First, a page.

United BBQ

The pull of the pork, and so much more
By JOHNETTE RODRIGUEZ  |  July 8, 2009

Reviewing the dishes at a barbecue eatery feels a bit like judging a family dinner. Most of us have specific expectations of what the meats and the sides should taste like — sensory memories that grabbed us the first time we ate pulled pork or collard greens, and they won't let go. Add to that the many regional differences in BBQ preparation, and there's a lot to consider, discuss, or dispute.

Nonetheless, the folks at United BBQ are convinced that the down-home tastes of their smoked m


eats, herby rubs, sweet sauces, and homemade sides can unite all kinds of eaters, and to that end, they've created vegetarian and even vegan items for their menu. Granted, three of the vegan entrées are listed under "Weird Stuff," but they're available! Plus there are fries, both white and sweet potato, home-fried potato chips, white rice, and corn on the cob that are also vegan.

United's space in Fox Point is modest, with a dozen stools, two high-top tables, and two countertops that look out onto the lively Ives Streeet. It's bright and cheery inside, even in gray weather, but when the weather turns warm, you can carry your meals outside.

What the restaurant lacks in physical size, they make up for in an expansive menu. Not only does it list pork or beef ribs, BBQ chicken, brisket, and pulled pork or chicken, plus the combo plates or sandwiches you can make from any of those. But United also offers six variations on potato boats; red beans and rice with regular or vegan sausage; tamales, with choice of filling; regular and vegan chili, not to mention eight sides and four homemade desserts.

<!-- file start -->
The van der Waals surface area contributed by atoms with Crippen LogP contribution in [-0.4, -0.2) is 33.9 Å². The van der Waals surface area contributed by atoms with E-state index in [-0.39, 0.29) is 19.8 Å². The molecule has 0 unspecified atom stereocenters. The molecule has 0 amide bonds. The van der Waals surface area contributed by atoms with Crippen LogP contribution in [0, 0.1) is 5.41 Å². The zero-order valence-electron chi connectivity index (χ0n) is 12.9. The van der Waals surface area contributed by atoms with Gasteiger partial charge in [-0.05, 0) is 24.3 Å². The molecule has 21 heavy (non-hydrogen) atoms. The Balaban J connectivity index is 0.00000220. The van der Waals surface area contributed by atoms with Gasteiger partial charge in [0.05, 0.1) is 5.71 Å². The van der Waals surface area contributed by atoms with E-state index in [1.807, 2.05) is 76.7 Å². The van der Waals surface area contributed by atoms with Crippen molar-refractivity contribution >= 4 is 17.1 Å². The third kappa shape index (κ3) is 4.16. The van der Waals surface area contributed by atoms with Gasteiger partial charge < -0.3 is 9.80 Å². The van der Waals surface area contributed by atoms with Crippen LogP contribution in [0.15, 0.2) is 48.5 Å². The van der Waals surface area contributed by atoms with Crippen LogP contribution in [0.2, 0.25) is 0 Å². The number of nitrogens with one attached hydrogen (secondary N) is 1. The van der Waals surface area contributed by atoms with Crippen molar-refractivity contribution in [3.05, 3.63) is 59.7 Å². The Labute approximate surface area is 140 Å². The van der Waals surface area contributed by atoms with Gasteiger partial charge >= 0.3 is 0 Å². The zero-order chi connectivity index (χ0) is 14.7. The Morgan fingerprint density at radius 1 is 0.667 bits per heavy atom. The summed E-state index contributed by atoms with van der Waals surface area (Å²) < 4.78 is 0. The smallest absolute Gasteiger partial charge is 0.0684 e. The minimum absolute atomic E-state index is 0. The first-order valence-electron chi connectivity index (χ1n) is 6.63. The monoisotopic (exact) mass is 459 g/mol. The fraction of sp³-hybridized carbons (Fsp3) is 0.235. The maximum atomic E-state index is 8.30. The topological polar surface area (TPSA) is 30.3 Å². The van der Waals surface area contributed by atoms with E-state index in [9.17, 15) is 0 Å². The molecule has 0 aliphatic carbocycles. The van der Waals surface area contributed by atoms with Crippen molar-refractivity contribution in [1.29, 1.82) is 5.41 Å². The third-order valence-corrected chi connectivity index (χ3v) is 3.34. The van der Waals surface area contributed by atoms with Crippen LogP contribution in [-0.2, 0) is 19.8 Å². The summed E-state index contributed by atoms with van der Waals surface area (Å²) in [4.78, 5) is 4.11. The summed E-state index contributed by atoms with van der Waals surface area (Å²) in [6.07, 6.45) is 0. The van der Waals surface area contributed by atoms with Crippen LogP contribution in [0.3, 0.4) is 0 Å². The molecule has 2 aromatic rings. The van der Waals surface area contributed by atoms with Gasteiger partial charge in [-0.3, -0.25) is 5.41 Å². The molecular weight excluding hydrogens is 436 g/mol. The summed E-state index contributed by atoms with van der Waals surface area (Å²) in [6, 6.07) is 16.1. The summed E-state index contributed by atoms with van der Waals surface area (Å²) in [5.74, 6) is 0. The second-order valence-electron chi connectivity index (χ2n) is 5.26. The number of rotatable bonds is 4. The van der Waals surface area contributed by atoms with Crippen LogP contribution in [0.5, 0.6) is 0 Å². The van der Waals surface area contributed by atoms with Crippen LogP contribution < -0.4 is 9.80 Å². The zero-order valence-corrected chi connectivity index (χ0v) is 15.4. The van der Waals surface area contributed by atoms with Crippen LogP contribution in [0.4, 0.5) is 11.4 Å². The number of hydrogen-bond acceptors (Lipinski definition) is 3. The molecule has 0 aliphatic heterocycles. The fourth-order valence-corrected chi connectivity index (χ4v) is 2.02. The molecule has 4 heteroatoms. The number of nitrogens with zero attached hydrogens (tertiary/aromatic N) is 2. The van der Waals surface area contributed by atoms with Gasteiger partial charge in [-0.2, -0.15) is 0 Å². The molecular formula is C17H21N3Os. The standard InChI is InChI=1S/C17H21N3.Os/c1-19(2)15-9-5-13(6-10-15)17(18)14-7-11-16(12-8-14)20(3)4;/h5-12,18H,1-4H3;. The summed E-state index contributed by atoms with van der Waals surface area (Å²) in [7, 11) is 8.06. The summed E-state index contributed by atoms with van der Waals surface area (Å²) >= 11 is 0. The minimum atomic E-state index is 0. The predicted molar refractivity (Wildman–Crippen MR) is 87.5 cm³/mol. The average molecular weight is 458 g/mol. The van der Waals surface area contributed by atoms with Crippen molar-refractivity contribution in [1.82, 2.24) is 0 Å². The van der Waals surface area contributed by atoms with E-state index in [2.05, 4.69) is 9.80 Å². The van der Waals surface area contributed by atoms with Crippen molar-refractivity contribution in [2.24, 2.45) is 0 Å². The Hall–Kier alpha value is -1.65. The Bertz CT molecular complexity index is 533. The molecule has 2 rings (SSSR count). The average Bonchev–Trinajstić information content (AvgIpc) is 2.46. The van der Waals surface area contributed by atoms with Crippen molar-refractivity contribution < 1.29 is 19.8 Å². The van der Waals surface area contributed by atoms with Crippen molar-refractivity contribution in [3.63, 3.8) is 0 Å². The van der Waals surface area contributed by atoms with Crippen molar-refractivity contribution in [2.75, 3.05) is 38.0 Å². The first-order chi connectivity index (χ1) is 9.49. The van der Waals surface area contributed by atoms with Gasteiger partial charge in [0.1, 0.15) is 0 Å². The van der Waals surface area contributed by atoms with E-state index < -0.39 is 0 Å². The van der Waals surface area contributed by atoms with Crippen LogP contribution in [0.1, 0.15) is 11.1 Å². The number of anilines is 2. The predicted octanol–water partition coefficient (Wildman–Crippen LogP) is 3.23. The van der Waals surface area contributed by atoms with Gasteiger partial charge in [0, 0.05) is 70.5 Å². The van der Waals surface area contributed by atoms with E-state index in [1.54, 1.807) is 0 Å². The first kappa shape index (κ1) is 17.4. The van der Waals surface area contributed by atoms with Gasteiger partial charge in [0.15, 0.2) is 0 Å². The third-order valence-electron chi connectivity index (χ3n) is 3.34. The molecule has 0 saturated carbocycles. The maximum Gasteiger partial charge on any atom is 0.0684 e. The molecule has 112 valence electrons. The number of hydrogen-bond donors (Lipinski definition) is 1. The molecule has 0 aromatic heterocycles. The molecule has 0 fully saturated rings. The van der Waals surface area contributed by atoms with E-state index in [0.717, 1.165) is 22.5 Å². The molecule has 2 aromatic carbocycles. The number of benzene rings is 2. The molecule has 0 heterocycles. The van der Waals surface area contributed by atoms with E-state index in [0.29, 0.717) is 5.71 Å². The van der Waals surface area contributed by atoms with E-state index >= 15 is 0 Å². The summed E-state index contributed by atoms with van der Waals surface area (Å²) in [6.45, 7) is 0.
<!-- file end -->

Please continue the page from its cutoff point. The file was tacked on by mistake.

Where to start? We jumped right into the BBQ, with Bill getting a combo plate of brisket and pulled pork ($12.99). Cornbread or white bread comes with each dinner plate, as well as two sides. He chose baked beans and cole slaw. To his delight, there was a different sauce on the brisket than the pork; the pork ends were a bit charred, the beans nice and sweet. The slaw needed some more dressing and/or some more chopping, so that smaller bits would absorb the dressing.

I went with the pulled chicken, collard greens, and macaroni and cheese. The mac-and-cheese was creamy and comforting, the pulled chicken a bit dry, the collards nicely stewed with tons of meat in them, though I prefer the greens simmered down in a bit of oil and their own juices — to me, they always taste meaty on their own.

Bill ordered a half-rack of St. Louis cut pork ribs ($8.99) to go, and I got the BBQ seitan sandwich ($5.99; seitan is a meat substitute, made of wheat gluten). He ended up with at least a half-dozen very meaty ribs and enjoyed them almost as much as the two pre-schoolers who were sharing a whole rack with their parents.

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